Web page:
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Mondavi Case Study

Autor:   •  March 8, 2011  •  Case Study  •  1,027 Words (5 Pages)  •  1,723 Views

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Mondavi is a winery worth $600 million located in Napa valley California. It has stake in 16 different brands through various types of ownership and partnership businesses. Its focus is in premium wine, and although the company has partook in different types of acquisitions and mergers, it is now (in 2002 when this case was written) has decided to grow organically, rather than through acquisitions, and position as a US luxury premium winery. This strategy is hoped to counteract the negative decline in sales and growth in competition that Mondavi experienced at end of Q2 FY2002 brought on by economic decline and increasing competition.

At this time, Mondavi was ranked #8 in the US and #13 globally in market share percentage. They have strong presence in the premium wine category. The case states that premium wine sales have grown 8-10%. Additionally, as stated on page 2 of the Case "Robert Mondavi and The Wine Industry" by Michael A. Roberto, "since 1994…demand increased for premium wines, while consumption of inexpensive, lower-quality wine had failed. Industry analysts expected the demand for premium wines to grow at 8010% per annum for the foreseeable future." This means that not only is this category increasing in demand among consumers, but also that consumers are and expected to continue to be, willing to pay higher prices for wines of better quality. However, there are industry and market threats that must be considered, such as the economic decline of the US and larger competition growth in the wine industry.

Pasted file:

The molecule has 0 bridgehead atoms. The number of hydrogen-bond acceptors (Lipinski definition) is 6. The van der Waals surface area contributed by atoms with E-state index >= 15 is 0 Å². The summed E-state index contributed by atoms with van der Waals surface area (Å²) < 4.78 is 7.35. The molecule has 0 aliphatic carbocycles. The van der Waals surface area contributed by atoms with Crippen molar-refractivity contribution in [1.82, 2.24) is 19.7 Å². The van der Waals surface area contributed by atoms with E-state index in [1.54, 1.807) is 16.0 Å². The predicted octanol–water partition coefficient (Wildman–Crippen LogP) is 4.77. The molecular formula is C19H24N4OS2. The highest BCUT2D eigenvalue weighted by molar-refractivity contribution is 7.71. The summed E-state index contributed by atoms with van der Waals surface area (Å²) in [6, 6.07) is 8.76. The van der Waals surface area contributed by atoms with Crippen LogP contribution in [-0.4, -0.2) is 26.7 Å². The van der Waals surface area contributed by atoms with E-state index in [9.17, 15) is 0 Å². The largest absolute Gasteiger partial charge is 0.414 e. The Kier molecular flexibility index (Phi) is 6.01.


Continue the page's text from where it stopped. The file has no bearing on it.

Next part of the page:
Key issues for Mondavi at this point in time (end of Q2 FY2002) is competition of rival firms of premium wine, large-volume producers entering the premium wine category, and global alcoholic beverage companies who were entering the category through acquisitions. These multiple types of beverage companies are entering the premium wine category because the market opportunity and consumer behavior towards purchases of higher quality wines. For Mondavi, this trend could be the answer to their sales decline problems. Exhibit 2 shows that Mondavi's local Napa brands decreased in sales volumes during 2002 first 2 quarters, as well as in net revenue. However, its imports (which are priced higher) grew 10 case sales and 7.8% in net revenue.

At the same time, producing premium wine independently includes multiple costs; such as land purchasing, development, crushing, barrels, and bottling. These costs are important factors to consider when deciding how to grow the Mondavi brand portfolio.

In detail, the cost of growing grapes includes land purchasing of $100,000 in Napa per acre. Mondavi owned 9,7000 acres of land in California. Additional costs are land development into vineyards, which were about $33,000, and $75 per day per worker. Post land development costs include $15,000 tanks (for 25,000 liters of wine, for 20 years)~$1.00 for bottling, and 2-3% of sales for marketing.



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